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Should You, a Twenty-Something, Have a Credit Card?
guidance for those considering getting (or keeping) one of those complicated pieces of plastic
Lindsey Cassell || 2.20.2020
When it comes to credit cards, everyone has their own opinions. Some might say they’re evil, debt-accumulating plastic (and their point of view is valid, considering the fact that credit card debt is no joke). Others swear by them and the rewards they can bring. Credit cards can definitely be useful if managed well. In fact, I once met someone who boasted he had over 20 credit cards and was able to travel around the world for free with the bonuses he earned from them.
So, which side is correct? Is it possible to responsibly own a credit card? My answer: absolutely—but they probably aren’t for everyone.
credit score, defined
Credit is the ability to obtain goods or services before payment, based on the trust that the required payment will be made sometime in the future. Your credit score is essentially your trustworthiness as a borrower expressed in a number. Think of it as a grade for your credit habits.
There are a few different scoring models, but the most widely used is the FICO® Score. Credit scores can be as high as 850 and as low as 300 (but almost no one actually has a score that poor). In the United States, anything below 580 is considered a “bad” score and anything in the 700s is above average, according to Experian. The higher your score, the more likely you’ll get approved for a credit card or other types of money-borrowing activities. It is calculated based on a number of factors, including the following basics:
how long you’ve had credit for
if you pay your bills on time
how many sources of credit you have
You can read this article to better understand how your credit limit is calculated.
So how do you find out what your score is? You’ve probably seen ads about services that allow you to check it; just be mindful that you shouldn’t just use any service, as not all are harmless—some (namely, hard credit inquiries) can damage your credit! Research if your credit card provider or banking service has its own tool. Otherwise, use a free, online service like Credit Karma.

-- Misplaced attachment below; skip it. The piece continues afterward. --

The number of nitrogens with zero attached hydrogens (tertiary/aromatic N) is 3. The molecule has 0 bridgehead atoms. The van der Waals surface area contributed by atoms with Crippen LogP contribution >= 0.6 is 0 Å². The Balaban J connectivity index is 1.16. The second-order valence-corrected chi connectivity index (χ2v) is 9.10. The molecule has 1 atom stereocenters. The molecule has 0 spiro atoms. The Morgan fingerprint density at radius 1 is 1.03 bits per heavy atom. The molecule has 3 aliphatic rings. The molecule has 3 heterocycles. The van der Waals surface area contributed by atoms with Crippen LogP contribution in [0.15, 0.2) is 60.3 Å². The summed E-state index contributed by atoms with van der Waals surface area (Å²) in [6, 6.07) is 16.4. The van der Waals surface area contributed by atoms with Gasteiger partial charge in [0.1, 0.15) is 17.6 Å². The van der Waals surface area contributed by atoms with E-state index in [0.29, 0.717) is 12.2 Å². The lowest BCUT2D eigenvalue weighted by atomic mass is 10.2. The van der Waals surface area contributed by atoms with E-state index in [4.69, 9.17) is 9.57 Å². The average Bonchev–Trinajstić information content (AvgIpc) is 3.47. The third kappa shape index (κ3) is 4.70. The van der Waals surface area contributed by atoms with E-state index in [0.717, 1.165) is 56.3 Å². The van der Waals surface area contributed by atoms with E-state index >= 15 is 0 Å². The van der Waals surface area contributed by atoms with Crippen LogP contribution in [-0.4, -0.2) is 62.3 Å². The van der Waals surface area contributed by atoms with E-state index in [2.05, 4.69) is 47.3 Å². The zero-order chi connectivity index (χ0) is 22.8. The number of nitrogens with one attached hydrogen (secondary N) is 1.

It’s highly unlikely that you’ll have an 850 credit score in your twenties, so don’t fret if yours isn’t where you want it to be. If you make responsible choices to build and maintain healthy credit, your score will increase with time and you’ll benefit from it more and more as you move forward through adulthood.
choosing the best card for you
There isn’t any one credit card that is right for everyone. The vast amount of providers and card options is evidence of that. So, you’ll have to do your own research based on your life and your needs. Here are some suggestions to get your search started.
One of the easiest ways to save some money while using a credit card is by selecting one with no annual fees. If you’re a first-time credit card holder, this is a highly recommended route to take. While many cards with annual fees can get you nice perks, there often isn’t a huge benefit for the average twenty-something. So carefully consider all your options before making this decision. If it becomes clear that the perks are worth the fee and you’re sure you can maintain it responsibly, go for it!
swipe within your means
When you get a credit card, you’ll be given a credit limit for it. This is the maximum amount you can have charged on that card before paying it off, and your credit score is one of many factors that influence it. It’s basically the money your credit card provider has determined you’re good for. The limit might seem low at first—especially if it’s your first credit card and you haven’t built up any credit yet—but it will get increased as long as you pay your balances on time, allowing you to make larger purchases at a time if needed.
No matter what card you have, watch. that. credit. limit! Just because your credit limit is the amount of money you can spend on your card in a month doesn’t mean it is the amount you should. Hypothetically, let’s say you have great credit and a stable, well-paying job. You might be given a healthy credit limit; however, if your income cannot cover the limit and you max out your credit card each month, you may not be capable of paying the bills when the time comes.
And what happens then? Borrowing from credit card companies usually comes with interest charged. A lot of interest. Depending on how long you take to pay off your original bill plus the money you borrowed, you are going to end up paying a large sum back to the credit card company, all because you didn’t spend within your budget.
If you want to get deeper into the math (and I don’t blame you, because frankly, credit card companies make it confusing on purpose), you can use this calculator to see how much interest you would pay on hypothetical sums of money—and probably lead you to think twice before making certain purchases.